Andy Burnham and Jeremy Corbyn say they would take Syrian refugees into their homes

The Labour leadership candidates made the pledge after the Finnish Prime Minister offered asylum seekers the use of his former family home

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Indy Politics

Labour leadership candidates Andy Burnham and Jeremy Corbyn have said they would invite Syrian refugees to stay in their homes.

Finland’s Prime Minister offered up his family’s spare house earlier on Saturday, saying refugees would be welcome to move in on 1 January.

“We should all take a look in the mirror and ask how we can help,” Juha Sipila told national broadcaster YLE.

Finnish Prime Minister Juha Sipila has offered his family's country home, which they recently moved out of, to refugees


When Channel 4 News asked Mr Burnham and Mr Corbyn would make the same gesture, they said they would.

But when the same question was put to the offices of David Cameron and Philip Hammond, the Foreign Secretary, they reportedly declined to comment.

Schemes for members of the public to personally house refugees have been gaining support in Germany and Iceland, with people calling for the idea to be extended to the UK.

A bitter row erupted last week when Mr Burnham was accused of twisting the refugee crisis to his advantage by undermining his rival Yvette Cooper's efforts to build a national consensus,  squabbling over who was the first candidate to demand a change of Government policy.

The refugee crisis became a point of contention in the Labour leadership contest this week


A source from a rival camp accused him of sending an “unedifying” and divisive message to the public after he claimed on Sky News that he “called the day before [Ms Cooper] for Britain to take our fair share”.

Mr Burnham, the former Health Secretary, took to Twitter defend himself, writing: “I've been saying all summer that the government should be doing more, I've been saying that through the hustings.”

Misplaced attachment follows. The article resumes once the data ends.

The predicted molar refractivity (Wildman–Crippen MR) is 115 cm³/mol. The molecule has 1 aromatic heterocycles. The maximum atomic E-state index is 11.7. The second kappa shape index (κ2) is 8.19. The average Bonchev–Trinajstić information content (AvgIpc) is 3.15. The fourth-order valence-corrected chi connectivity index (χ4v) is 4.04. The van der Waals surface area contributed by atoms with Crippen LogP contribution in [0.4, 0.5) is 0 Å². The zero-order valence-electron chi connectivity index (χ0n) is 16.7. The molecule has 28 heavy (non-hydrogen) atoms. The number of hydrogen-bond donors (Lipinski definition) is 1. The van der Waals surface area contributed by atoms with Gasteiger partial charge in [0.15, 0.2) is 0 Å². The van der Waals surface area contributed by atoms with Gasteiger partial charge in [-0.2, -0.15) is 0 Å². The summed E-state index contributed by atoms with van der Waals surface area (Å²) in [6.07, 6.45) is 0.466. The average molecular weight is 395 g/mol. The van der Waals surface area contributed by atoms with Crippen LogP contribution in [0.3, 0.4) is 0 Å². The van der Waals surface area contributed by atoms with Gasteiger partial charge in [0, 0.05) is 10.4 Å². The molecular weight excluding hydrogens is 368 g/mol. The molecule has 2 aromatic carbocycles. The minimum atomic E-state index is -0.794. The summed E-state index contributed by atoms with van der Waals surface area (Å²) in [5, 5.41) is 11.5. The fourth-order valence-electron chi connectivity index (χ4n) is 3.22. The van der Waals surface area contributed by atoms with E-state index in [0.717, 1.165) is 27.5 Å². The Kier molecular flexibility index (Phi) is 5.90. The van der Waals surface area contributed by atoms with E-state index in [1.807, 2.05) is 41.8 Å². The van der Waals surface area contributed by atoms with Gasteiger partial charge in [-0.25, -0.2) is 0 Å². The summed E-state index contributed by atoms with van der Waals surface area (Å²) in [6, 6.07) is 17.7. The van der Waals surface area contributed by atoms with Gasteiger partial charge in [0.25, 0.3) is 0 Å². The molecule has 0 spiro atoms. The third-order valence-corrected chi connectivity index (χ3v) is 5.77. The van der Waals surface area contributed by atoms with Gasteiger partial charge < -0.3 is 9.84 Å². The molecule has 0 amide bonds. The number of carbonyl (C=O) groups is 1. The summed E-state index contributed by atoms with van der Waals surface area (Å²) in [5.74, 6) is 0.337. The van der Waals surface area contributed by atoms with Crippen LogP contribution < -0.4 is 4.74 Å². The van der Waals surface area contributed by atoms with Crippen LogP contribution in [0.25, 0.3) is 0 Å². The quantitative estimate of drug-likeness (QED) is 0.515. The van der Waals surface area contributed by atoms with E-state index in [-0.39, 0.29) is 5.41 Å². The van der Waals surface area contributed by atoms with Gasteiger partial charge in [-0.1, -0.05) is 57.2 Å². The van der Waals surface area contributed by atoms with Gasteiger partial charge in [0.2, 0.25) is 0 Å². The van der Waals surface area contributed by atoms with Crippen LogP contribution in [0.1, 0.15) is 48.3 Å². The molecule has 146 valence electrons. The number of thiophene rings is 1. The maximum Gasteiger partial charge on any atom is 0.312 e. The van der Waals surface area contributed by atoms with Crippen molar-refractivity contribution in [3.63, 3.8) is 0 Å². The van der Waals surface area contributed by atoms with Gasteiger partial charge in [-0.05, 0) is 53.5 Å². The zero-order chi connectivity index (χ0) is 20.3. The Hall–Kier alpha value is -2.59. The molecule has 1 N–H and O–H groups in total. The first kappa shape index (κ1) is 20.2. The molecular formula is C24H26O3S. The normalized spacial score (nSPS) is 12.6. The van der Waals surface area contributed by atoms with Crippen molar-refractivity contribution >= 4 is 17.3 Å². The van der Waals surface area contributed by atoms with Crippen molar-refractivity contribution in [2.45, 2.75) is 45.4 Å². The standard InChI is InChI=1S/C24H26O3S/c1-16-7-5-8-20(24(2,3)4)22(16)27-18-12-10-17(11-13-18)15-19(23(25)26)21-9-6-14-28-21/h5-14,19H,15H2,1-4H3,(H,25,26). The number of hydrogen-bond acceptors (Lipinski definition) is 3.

Britain has been under increasing pressure to expand its response to the crisis this week after photos of Aylan Kurdi, a Syrian child who drowned trying to reach Europe with his family, reignited public anger about the death of thousands of refugees.

Writing on Twitter, Mr Corbyn said the tragedy had not changed his own position on the crisis, saying a global response was “vital” but that wealthier countries like the UK had a responsibility to shelter more people.


In a statement, the Islington North MP said: "It is our duty as a signatory to the UN Refugee Convention, but also as human beings, to offer a place of safety, to play a role internationally to share our responsibilities, and to work to end the conflict.”

The Prime Minister has announced that Britain will take in “thousands more” refugees from Syria but not specified an exact figure.

Germany is currently expecting the highest number of asylum seekers of any European country, predicting that 800,000 will arrive this year, and Finland's government is expecting 30,000.

More than 350,000 refugees and migrants have reached the borders of the Europe Union in the last eight months.

Additional reporting by PA